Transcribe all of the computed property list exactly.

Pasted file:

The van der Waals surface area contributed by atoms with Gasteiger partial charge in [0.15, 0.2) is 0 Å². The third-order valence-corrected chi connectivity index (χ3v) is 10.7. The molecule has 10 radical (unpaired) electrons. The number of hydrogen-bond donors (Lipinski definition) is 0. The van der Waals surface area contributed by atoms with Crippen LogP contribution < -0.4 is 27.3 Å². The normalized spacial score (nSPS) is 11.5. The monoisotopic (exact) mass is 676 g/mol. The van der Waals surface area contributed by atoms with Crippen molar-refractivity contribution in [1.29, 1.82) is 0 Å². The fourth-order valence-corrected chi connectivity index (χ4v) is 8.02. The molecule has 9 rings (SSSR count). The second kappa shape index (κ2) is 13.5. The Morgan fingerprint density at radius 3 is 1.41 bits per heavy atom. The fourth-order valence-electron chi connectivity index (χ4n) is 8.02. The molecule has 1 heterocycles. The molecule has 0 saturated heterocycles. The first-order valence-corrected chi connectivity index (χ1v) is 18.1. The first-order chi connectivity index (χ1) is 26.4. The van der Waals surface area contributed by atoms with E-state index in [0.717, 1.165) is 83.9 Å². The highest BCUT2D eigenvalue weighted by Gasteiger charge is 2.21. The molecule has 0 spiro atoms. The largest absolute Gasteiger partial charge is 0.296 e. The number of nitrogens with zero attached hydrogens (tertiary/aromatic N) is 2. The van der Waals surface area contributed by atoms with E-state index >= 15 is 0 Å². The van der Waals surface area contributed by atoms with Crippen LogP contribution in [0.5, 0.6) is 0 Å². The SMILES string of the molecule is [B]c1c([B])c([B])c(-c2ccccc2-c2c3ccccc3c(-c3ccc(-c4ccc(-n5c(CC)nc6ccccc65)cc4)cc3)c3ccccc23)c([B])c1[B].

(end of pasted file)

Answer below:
The van der Waals surface area contributed by atoms with Gasteiger partial charge in [0.15, 0.2) is 0 Å². The third-order valence-corrected chi connectivity index (χ3v) is 10.7. The molecule has 10 radical (unpaired) electrons. The number of hydrogen-bond donors (Lipinski definition) is 0. The van der Waals surface area contributed by atoms with Crippen LogP contribution < -0.4 is 27.3 Å². The normalized spacial score (nSPS) is 11.5. The monoisotopic (exact) mass is 676 g/mol. The van der Waals surface area contributed by atoms with Crippen molar-refractivity contribution in [1.29, 1.82) is 0 Å². The fourth-order valence-corrected chi connectivity index (χ4v) is 8.02. The molecule has 9 rings (SSSR count). The second kappa shape index (κ2) is 13.5. The Morgan fingerprint density at radius 3 is 1.41 bits per heavy atom. The fourth-order valence-electron chi connectivity index (χ4n) is 8.02. The molecule has 1 heterocycles. The molecule has 0 saturated heterocycles. The first-order valence-corrected chi connectivity index (χ1v) is 18.1. The first-order chi connectivity index (χ1) is 26.4. The van der Waals surface area contributed by atoms with E-state index in [0.717, 1.165) is 83.9 Å². The highest BCUT2D eigenvalue weighted by Gasteiger charge is 2.21. The molecule has 0 spiro atoms. The largest absolute Gasteiger partial charge is 0.296 e. The number of nitrogens with zero attached hydrogens (tertiary/aromatic N) is 2. The van der Waals surface area contributed by atoms with E-state index >= 15 is 0 Å². The van der Waals surface area contributed by atoms with Crippen LogP contribution in [0.5, 0.6) is 0 Å². The SMILES string of the molecule is [B]c1c([B])c([B])c(-c2ccccc2-c2c3ccccc3c(-c3ccc(-c4ccc(-n5c(CC)nc6ccccc65)cc4)cc3)c3ccccc23)c([B])c1[B].